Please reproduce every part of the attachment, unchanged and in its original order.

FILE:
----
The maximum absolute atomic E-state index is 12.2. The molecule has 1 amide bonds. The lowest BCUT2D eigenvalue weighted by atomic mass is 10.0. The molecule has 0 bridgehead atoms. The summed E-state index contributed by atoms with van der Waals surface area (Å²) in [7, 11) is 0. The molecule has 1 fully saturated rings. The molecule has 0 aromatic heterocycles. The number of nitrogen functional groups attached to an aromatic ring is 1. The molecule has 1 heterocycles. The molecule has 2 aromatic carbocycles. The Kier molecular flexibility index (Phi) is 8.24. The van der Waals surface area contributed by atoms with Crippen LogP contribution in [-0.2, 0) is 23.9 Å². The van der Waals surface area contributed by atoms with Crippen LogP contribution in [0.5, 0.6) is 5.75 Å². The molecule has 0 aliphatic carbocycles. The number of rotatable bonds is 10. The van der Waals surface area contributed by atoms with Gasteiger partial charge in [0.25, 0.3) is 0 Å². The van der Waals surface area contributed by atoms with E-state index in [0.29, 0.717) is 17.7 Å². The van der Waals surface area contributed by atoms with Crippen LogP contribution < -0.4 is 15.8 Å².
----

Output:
The maximum absolute atomic E-state index is 12.2. The molecule has 1 amide bonds. The lowest BCUT2D eigenvalue weighted by atomic mass is 10.0. The molecule has 0 bridgehead atoms. The summed E-state index contributed by atoms with van der Waals surface area (Å²) in [7, 11) is 0. The molecule has 1 fully saturated rings. The molecule has 0 aromatic heterocycles. The number of nitrogen functional groups attached to an aromatic ring is 1. The molecule has 1 heterocycles. The molecule has 2 aromatic carbocycles. The Kier molecular flexibility index (Phi) is 8.24. The van der Waals surface area contributed by atoms with Crippen LogP contribution in [-0.2, 0) is 23.9 Å². The van der Waals surface area contributed by atoms with Crippen LogP contribution in [0.5, 0.6) is 5.75 Å². The molecule has 0 aliphatic carbocycles. The number of rotatable bonds is 10. The van der Waals surface area contributed by atoms with Gasteiger partial charge in [0.25, 0.3) is 0 Å². The van der Waals surface area contributed by atoms with E-state index in [0.29, 0.717) is 17.7 Å². The van der Waals surface area contributed by atoms with Crippen LogP contribution < -0.4 is 15.8 Å².